Get an iPhone 4 Cheap by Canceling Your Verizon Contract

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Attention Verizon Wireless customers considering upgrading to an iPhone 4: Read the fine print. That heavily promoted $200 upgrade deal you've probably seen from Verizon doesn't apply to everyone. To hear most sites tell it, you can pick up an entry-level 16GB Verizon iPhone for just $200. It'll run you $300 if you want the extra 16GB, but hey, $200! That's not so bad. These things sell for $650 and $750 without the discount. Who'd actually pay that?

Anyone who's already a short-term Verizon customer, that's who. Like me! In fact I'm not even eligible for the $100 discount the company offers users every 20 months (a discount it's phasing out). I signed up with Verizon last April. My wife and I grabbed the family plan and a couple of cheap LG clamshells. We'd considered AT&T iPhones, but I'd heard the rumors about a Verizon iPhone coming in 2011. My wife's family lives on a farm in the Midwest with no AT&T data service and questionable voice coverage. Verizon voice and data, on the other hand, work fine. We decided to stick with Verizon and wait.

Until last night, that is, when I received one of those portentous e-mails: "iPhone 4. Verizon. It begins tomorrow. 02.03.11." Racing through the online pre-order procedure after it activated in the wee hours this morning (3am ET, thanks a lot Verizon!) I smacked into the following screen:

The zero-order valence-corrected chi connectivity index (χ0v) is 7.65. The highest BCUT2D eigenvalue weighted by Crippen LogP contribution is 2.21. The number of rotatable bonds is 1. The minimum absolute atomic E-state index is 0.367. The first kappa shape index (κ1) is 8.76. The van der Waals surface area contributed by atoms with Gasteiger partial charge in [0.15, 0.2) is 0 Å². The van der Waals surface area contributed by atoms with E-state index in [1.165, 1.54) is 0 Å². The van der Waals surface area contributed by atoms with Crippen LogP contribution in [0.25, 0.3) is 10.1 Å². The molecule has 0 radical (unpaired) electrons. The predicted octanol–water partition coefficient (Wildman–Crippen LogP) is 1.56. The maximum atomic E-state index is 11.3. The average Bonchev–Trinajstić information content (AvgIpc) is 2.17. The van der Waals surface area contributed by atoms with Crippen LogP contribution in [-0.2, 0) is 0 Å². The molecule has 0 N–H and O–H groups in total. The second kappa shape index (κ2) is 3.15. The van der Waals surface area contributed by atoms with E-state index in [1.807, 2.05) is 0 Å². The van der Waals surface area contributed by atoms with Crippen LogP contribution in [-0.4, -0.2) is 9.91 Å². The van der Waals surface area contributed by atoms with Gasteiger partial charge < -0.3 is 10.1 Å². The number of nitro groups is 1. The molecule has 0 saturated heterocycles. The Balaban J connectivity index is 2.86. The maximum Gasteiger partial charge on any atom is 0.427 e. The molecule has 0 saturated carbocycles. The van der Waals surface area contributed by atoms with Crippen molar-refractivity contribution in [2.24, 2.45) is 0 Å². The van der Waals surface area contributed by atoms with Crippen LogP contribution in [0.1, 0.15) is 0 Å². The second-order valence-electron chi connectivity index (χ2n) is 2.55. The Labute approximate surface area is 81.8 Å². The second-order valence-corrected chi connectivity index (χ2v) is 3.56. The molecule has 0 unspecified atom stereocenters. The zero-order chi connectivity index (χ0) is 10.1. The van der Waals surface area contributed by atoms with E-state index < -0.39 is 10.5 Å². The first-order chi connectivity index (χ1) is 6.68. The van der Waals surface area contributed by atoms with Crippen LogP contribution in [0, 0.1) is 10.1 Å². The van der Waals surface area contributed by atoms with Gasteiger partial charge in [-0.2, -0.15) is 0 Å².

Full retail price? $650 for the 16GB iPhone 4? That's what it looked like, and sure enough, my Verizon online account page said I wasn't eligible for an upgrade until January 2012. Just to be sure, I gave Verizon a call.

"That's right Mr. Peckham, you'll have to pay full retail price if you want an iPhone 4," said the Verizon rep half an hour later (Verizon customer service is swamped today, no surprise). "We're not able to offer any other discounts, and you're not eligible for a phone upgrade at this time."

"Okay, but what if I cancel my existing contract?" I said, probing a different angle. "What if I just pay the termination fee and sign up again?"

"You could do that," said the rep. "It would cost you $135 to cancel today [Note: This fee varies based on how far along you are in your contract]. You could cancel, pay the $135 fee, then sign up again and get the 16GB iPhone 4 you want for $200."

Me: "So you're telling me that if I'm willing to lose my number and pay an activation fee, it's a lot cheaper if I want the 16GB iPhone 4 to cancel my contract and set up a new one?"

Verizon: "That's correct."

There you have it. Cancel your contract, pay the $135 termination fee, pay the $35 one-time new contract activation fee, and you can nab a 16GB iPhone 4 from Verizon for much less than you would pay by simply upgrading within your contract.

And there's more. It turns out you might not have to lose your Verizon number. Not if you port it to Google Voice (before canceling, of course). The cost to do so: $20. My port's pending as I type this.

As I understand it, it's possible to port from Google Voice back to Verizon as well, but even if that turns out not to be the case (or too much of a headache to bother) I can always forward calls from Google Voice to whatever my new Verizon number turns out to be, once I sign back up.

Let's review the math. For $650, I keep my number and get a Verizon iPhone 4 without the extra steps.

Or I cancel my Verizon contract for $135, lose the number (or pay Google Voice $20 to port it for safekeeping), set up a new contract for $35, pay $200 for the 16GB iPhone 4, all for $370--a savings of $280.

I might have to wait a little longer for my iPhone 4, since new contracts aren't allowed until February 9 (next Wednesday). But hey, it's $280. Hardly chump change. For that, I'd wait a lot more than a week.

Matt Peckham writes PC World's Game On video games blog. Keep tabs on him: Twitter - Facebook - RSS

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